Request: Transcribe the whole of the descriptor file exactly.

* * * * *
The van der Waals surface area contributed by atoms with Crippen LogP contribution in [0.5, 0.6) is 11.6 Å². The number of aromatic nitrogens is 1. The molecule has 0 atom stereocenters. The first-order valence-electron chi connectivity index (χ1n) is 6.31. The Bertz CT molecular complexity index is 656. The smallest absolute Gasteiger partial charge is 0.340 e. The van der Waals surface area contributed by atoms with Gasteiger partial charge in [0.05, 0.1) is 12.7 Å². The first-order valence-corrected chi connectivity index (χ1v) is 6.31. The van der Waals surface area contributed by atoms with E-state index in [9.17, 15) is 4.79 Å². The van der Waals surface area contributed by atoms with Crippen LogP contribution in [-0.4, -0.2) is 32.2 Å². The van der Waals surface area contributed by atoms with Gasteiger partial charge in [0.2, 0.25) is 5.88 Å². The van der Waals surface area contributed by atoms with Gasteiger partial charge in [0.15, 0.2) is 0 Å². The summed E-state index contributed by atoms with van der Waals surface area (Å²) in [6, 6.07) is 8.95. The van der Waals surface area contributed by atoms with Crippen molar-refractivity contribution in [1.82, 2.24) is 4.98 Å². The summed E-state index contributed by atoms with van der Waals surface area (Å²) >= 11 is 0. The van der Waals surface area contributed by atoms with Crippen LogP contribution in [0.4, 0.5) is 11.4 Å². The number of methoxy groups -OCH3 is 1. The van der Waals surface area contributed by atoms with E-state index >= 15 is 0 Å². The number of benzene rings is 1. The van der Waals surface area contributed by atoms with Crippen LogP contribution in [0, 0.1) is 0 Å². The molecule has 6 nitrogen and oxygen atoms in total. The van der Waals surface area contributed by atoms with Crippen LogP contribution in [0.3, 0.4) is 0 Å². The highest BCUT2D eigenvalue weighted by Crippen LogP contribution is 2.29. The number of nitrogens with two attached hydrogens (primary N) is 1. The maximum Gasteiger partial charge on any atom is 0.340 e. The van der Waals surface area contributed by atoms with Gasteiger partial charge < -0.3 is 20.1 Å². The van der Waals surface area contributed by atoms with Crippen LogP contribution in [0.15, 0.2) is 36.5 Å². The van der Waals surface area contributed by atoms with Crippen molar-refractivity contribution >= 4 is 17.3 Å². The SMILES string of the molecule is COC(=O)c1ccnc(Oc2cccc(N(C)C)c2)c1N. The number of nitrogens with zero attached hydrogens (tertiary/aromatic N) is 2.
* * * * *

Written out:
The van der Waals surface area contributed by atoms with Crippen LogP contribution in [0.5, 0.6) is 11.6 Å². The number of aromatic nitrogens is 1. The molecule has 0 atom stereocenters. The first-order valence-electron chi connectivity index (χ1n) is 6.31. The Bertz CT molecular complexity index is 656. The smallest absolute Gasteiger partial charge is 0.340 e. The van der Waals surface area contributed by atoms with Gasteiger partial charge in [0.05, 0.1) is 12.7 Å². The first-order valence-corrected chi connectivity index (χ1v) is 6.31. The van der Waals surface area contributed by atoms with E-state index in [9.17, 15) is 4.79 Å². The van der Waals surface area contributed by atoms with Crippen LogP contribution in [-0.4, -0.2) is 32.2 Å². The van der Waals surface area contributed by atoms with Gasteiger partial charge in [0.2, 0.25) is 5.88 Å². The van der Waals surface area contributed by atoms with Gasteiger partial charge in [0.15, 0.2) is 0 Å². The summed E-state index contributed by atoms with van der Waals surface area (Å²) in [6, 6.07) is 8.95. The van der Waals surface area contributed by atoms with Crippen molar-refractivity contribution in [1.82, 2.24) is 4.98 Å². The summed E-state index contributed by atoms with van der Waals surface area (Å²) >= 11 is 0. The van der Waals surface area contributed by atoms with Crippen LogP contribution in [0.4, 0.5) is 11.4 Å². The number of methoxy groups -OCH3 is 1. The van der Waals surface area contributed by atoms with E-state index >= 15 is 0 Å². The number of benzene rings is 1. The van der Waals surface area contributed by atoms with Crippen LogP contribution in [0, 0.1) is 0 Å². The molecule has 6 nitrogen and oxygen atoms in total. The van der Waals surface area contributed by atoms with Crippen LogP contribution in [0.3, 0.4) is 0 Å². The highest BCUT2D eigenvalue weighted by Crippen LogP contribution is 2.29. The number of nitrogens with two attached hydrogens (primary N) is 1. The maximum Gasteiger partial charge on any atom is 0.340 e. The van der Waals surface area contributed by atoms with Gasteiger partial charge < -0.3 is 20.1 Å². The van der Waals surface area contributed by atoms with Crippen LogP contribution in [0.15, 0.2) is 36.5 Å². The van der Waals surface area contributed by atoms with Crippen molar-refractivity contribution >= 4 is 17.3 Å². The SMILES string of the molecule is COC(=O)c1ccnc(Oc2cccc(N(C)C)c2)c1N. The number of nitrogens with zero attached hydrogens (tertiary/aromatic N) is 2.